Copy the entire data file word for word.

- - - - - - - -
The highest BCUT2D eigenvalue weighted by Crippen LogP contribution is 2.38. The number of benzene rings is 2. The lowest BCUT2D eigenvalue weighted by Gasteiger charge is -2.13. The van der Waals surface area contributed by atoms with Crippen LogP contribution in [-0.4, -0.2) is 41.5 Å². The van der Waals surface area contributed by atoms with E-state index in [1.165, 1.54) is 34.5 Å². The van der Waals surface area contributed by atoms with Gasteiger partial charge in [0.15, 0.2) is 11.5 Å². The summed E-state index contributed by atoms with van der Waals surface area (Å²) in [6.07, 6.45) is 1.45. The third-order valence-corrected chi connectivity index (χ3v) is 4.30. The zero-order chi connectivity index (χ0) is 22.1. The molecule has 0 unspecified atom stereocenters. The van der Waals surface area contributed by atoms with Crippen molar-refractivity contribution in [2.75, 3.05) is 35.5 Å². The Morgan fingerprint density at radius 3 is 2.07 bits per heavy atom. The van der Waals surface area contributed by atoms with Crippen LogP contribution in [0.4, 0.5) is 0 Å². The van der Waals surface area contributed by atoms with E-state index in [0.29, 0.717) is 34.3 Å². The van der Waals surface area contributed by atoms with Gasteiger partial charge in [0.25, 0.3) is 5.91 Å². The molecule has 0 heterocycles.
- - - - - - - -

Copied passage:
The highest BCUT2D eigenvalue weighted by Crippen LogP contribution is 2.38. The number of benzene rings is 2. The lowest BCUT2D eigenvalue weighted by Gasteiger charge is -2.13. The van der Waals surface area contributed by atoms with Crippen LogP contribution in [-0.4, -0.2) is 41.5 Å². The van der Waals surface area contributed by atoms with E-state index in [1.165, 1.54) is 34.5 Å². The van der Waals surface area contributed by atoms with Gasteiger partial charge in [0.15, 0.2) is 11.5 Å². The summed E-state index contributed by atoms with van der Waals surface area (Å²) in [6.07, 6.45) is 1.45. The third-order valence-corrected chi connectivity index (χ3v) is 4.30. The zero-order chi connectivity index (χ0) is 22.1. The molecule has 0 unspecified atom stereocenters. The van der Waals surface area contributed by atoms with Crippen molar-refractivity contribution in [2.75, 3.05) is 35.5 Å². The Morgan fingerprint density at radius 3 is 2.07 bits per heavy atom. The van der Waals surface area contributed by atoms with Crippen LogP contribution in [0.4, 0.5) is 0 Å². The van der Waals surface area contributed by atoms with E-state index in [0.29, 0.717) is 34.3 Å². The van der Waals surface area contributed by atoms with Gasteiger partial charge in [0.25, 0.3) is 5.91 Å². The molecule has 0 heterocycles.